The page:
Notice I said that trusting God is simple, not easy. It can be difficult to place our trust in intangible promises, especially when the virus makes some promises of its own. It promises control through fear and selfishness, which sounds a lot more appealing than promises that require giving up control to God. Giving up control puts us in a situation where we can’t necessarily anticipate what comes next. But we know that even when we can’t be sure what the next day holds, we can rely on God to keep God’s promises. God always has before. Every time we plant a bulb, we know that God will coax from it a delicate flower. We trust that every time a cocoon is formed, a butterfly will emerge, transformed through God’s will. We believe that every cruel winter will give way to the rebirth of spring, because God has ordained it so. From these and countless other examples, we’ve learned that God is trustworthy and sure. So we shouldn’t need to know what will happen in order to have a spiritual immune response, to trust God. We just need to make the choice, and we will be delivered from our sin, from death into life.

But this spiritual cycle of virus-vaccine-immune response has implications that reach much farther than any individual person; farther, even, than all of humanity. Remember how the virus infects us by giving control to the parts of us that least reflect God, instead of the parts of us that most reflect God? Well, it turns out that creation itself is depending on the same imago dei that the virus attacks for its salvation, because it’s through humanity’s reflection of God that all of creation is redeemed.

Paul reminds us that by design, creation has no self-agency; God gave humanity mastery over all living things way back in Genesis. Because of humanity’s sin, creation has become subject to death alongside us…and it looks to us, its stewards, for deliverance. It was through our profane-nature that creation was first enslaved to decay, and it’s through our God-nature that it will be liberated. But if our God-nature has been hijacked by selfishness and fear, then creation has no choice but to continue living in death’s shadow. It’s only through the “revelation of God’s sons and daughters,” “the glorious freedom of God’s children,” as Paul puts it, that creation can hope to be redeemed.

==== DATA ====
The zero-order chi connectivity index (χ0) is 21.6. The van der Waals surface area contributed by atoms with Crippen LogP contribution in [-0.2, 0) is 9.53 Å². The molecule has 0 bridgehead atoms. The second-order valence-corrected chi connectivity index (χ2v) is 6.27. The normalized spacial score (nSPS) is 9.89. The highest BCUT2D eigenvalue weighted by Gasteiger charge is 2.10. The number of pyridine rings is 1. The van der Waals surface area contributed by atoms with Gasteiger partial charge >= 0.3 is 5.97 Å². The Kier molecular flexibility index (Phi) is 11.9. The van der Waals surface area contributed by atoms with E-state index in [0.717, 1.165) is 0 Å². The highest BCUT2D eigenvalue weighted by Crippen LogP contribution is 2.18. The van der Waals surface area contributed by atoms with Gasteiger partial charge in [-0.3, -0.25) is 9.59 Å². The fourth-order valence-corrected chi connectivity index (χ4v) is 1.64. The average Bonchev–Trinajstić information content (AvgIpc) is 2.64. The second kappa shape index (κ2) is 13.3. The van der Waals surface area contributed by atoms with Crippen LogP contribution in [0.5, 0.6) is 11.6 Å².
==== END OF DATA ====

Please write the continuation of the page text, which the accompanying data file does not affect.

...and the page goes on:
We’ve been given this freedom, this vaccine, directly from God, but it comes with the understanding that it’s not only for our benefit. Paul reminds us, “We have an obligation, but it isn’t an obligation to ourselves to live our lives on the basis of selfishness.” Receiving the vaccine in our own interest defeats its entire purpose and renders it powerless. This is a faulty immune response. Our obligation is to embrace the vaccine on behalf of ALL creation.

Since creation can’t receive this gift for itself, it relies on us for protection. It’s the same reason virologists and doctors implore us to wear a mask or to get physical vaccines: because we have an obligation to protect others, especially those who can’t protect themselves, and so we take these measures to keep them safe. We have a responsibility to provide a sort of “herd immunity” for creation. We shield creation from decay by virtue of making sure WE’RE not ruled by fear, selfishness, and greed.

Nobody, least of all Paul, is saying that achieving herd immunity on behalf of creation is an easy process. Certainly not. Ideally, a vaccine has no side effects, but sometimes the body struggles to integrate it. Sometimes, you experience a fever or chills, headaches, or exhaustion as your immune system figures out how to respond to this new thing. Change takes time, and the bigger the change, the more painful the transition. This virus has had thousands of years to gain a foothold within humanity, so it makes sense that developing an effective immune response is a long, difficult process.

But we mustn’t let ourselves believe that because it’s hard, there will never be wholeness. Just because there’s no healing in sight doesn’t mean that God has let us down. After all, says Paul, “If we see what we hope for, that isn’t hope. Who hopes for what they already see? But if we hope for what we don’t see, we wait for it with patience.” Remember the bulb that holds a future flower. Remember the cocoon that enfolds a butterfly-to-be. God has promised that these things will come to pass, and so they will. God has promised our healing and redemption, and so we must keep working to strengthen our spiritual immune system, to fight against the virus, and to help creation find wholeness.

We don’t know when God’s kingdom will finally arrive “on earth as it is in heaven”—it, too, is unrevealed until its season; something God alone can see—but we know that it will. In the meantime, let’s do what we can to uphold the health and sanctity of Christ’s body and God’s creation. Let’s keep fighting against the diseases of selfishness and fear. Because it’s the least we can do in light of the healing that God promises us. Amen.

No comments:

Post a Comment